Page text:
The Untapped Intelligence of Native Plants
Back it up: How are plants intelligent?
Intelligence is the ability to acquire and strategically apply information. Plants read changes in their communities and respond to suit their needs. They adapt, migrate, and rely on long-term relationships to pull through hard times.
You can see plant intelligence in action next time you go for a walk: note the shape of tree trunks, they bend in correction towards the sun. Pay attention to what month flowers return to your garden, was it a warm or cold winter? These details open the door to the world of adaptive plant behaviors.
Some expressions of plant intelligence are easy to see, but others are not (like with humans!). Plant populations migrate to better habitat very slowly, over many generations. Accelerated climate change is making fit habitat increasingly unreachable and unstable, contributing to the period of mass extinction that we are in. Scientists map plant migrations and are trying to plan ahead for a warmer future, though they predict that “the rate of future climate change is likely to exceed the migration rates of most plant species”. Even with plants moving as fast as they can, you may notice diversity loss over your lifetime.
In their home habitats, native plants communicate with fellow plants, microbes, and fungi using coded messages sent through underground passageways. These are also not easy to see, but scientists have proven their communication, and even more amazingly, the transfer of resources between collaborating neighbors and offspring. Collaboration creates thriving and synergistic communities.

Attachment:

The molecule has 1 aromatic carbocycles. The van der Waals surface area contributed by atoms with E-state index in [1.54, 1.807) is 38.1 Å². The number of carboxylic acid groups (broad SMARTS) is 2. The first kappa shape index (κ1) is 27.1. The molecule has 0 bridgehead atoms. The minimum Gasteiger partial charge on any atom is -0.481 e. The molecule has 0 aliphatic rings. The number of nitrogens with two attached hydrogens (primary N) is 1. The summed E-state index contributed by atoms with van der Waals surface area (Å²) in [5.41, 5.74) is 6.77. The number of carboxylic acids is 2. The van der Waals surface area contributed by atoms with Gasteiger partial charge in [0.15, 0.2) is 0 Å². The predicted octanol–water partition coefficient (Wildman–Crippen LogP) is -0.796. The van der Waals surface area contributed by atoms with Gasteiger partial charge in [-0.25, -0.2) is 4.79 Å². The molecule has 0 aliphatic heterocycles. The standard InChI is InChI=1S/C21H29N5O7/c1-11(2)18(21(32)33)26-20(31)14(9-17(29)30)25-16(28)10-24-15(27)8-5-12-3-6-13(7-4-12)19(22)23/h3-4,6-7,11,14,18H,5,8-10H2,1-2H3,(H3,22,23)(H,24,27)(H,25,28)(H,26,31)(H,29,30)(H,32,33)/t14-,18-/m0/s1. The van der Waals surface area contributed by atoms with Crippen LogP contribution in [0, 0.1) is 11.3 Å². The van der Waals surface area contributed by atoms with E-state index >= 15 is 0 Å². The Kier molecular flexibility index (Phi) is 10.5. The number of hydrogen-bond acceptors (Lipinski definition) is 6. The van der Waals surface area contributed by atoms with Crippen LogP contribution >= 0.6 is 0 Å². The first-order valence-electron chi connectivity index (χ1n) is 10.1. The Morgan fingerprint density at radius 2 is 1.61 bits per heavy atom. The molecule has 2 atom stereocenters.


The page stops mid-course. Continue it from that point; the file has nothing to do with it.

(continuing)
What makes native plants more intelligent than other plants?
Native plants are different from other “naturally occurring” or naturalized plants because they evolved with the area. Naturalized plants were introduced, therefore are not part of the synergistic community and cannot fulfill the same roles as native plants. Naturalized plants are wicked smart, but they are lacking the brilliant advantage of native plants: a built-in social network. The ability to maintain deeply rooted relationships is the unique untapped intelligence of native plants.
Dig Deeper & Learn More
Neilson, R., Pitelka, L., Solomon, A., Nathan, R., Midgley, G., Fragoso, J., . . . Thompson, K. 2005. Forecasting regional to global plant migration in response to climate change. TreeSearch.
Free PDF provided by the United States Forest Service: https://www.fs.usda.gov/treesearch/pubs/24527
Simard, S. 2016. How trees talk to each other. TEDSummit.
Free TED Talk available at https://www.ted.com/talks/suzanne_simard_how_trees_talk_to_each_other